Of course, there's also the matter of the housing supply not being impacted positively by the building of new homes.
Important Housing Market Statistics to Think About
According to the Zillow Home Value Index, over a decade since September 2012, the standard home value in Michigan has appreciated by almost 137%.
The year 2022 saw a value increase of 13%, with the two-year figure being 32%.
Michigan home prices have increased by double digits since 2020, and thanks to consecutive years of declining inventory, there were record lows of available homes.
Using information from the Zillow forecast for various metro areas in Michigan, you'll see that no price decline is expected. For example, in Grand Rapids, the July 2022 to July 2023 period is expected to see a 3.3% rise in home values. Detroit, Ann Arbor, and Lansing are expected to see increases of 2.1%, 0.5%, and 2.2%, respectively.
Looking at July 2022, average home sales prices in Michigan climbed 11.85% over what they were the previous year.
This likely contributed to the year-over-year 12.67% decline in sales. Some experts say that rising prices are indicative of the Michigan real estate market being healthy.
What Are the Predictions for the Housing Market?
There are several predictions of note for the Michigan housing market. First, the climbing of mortgage rates is expected to continue thanks to geopolitical tensions, inflation, and the looming threat of a recession.
As stated before, home values are expected to increase over the coming year. However, some experts believe that unaffordability will drive values down anywhere between 5% and 10%.
On the topic of unaffordability, there's also the belief that it will cause inventory to rise. Should this occur and cause supply to increase, things could be more favorable for buyers.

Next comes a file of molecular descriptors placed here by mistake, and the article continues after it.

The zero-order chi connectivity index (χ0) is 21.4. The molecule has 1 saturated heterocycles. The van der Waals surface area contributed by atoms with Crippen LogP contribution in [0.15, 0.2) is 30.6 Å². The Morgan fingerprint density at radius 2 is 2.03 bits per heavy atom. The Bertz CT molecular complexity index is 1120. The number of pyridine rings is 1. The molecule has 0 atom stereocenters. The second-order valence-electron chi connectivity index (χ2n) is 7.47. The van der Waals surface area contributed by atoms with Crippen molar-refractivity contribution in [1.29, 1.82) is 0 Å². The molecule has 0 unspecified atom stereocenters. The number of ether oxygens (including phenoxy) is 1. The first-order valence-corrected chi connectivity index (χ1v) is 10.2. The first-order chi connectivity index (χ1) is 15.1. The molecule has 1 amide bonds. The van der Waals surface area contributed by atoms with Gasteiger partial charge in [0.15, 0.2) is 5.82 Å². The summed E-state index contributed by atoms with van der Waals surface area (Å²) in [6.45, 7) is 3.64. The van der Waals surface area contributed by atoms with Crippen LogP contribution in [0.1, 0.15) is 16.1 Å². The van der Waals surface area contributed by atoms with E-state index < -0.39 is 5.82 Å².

Bear in mind though that based on the projections for continuously climbing mortgage rates, the expectation is that there should be a 10% drop in the number of home sales occurring in the state.
There's a lot to pay attention to in the Michigan real estate market, and that extends to the national state of things too. As someone looking for an investment property, it helps to understand the extent to which the market is favorable.
With factors such as federal reserve decisions, inflation, low inventory, high mortgage rates, etc., the real estate situation is adversely affected. Hopefully, the insights provided above allowed you to understand the state of things.
Frequently Asked Questions
Will Michigan Housing Prices Fall?
Over the next year, home values in the state are expected to rise, continuing the trend that has been seen so far. However, some experts believe that a lack of affordability will mean an inventory increase, which translates to falling prices.
Should I Buy Investment Property in a Slow Market?
You can choose to do so, but you need to be smart about it. For example, if you were to consider a short-term investment, it likely wouldn't be worth it. However, for someone who's looking to have a long-term rental property, for example, it will likely be a better idea.
What Are the Most Competitive Housing Markets in Michigan?
These would be Northview, Jenison, Grandville, Wyoming, and Kentwood.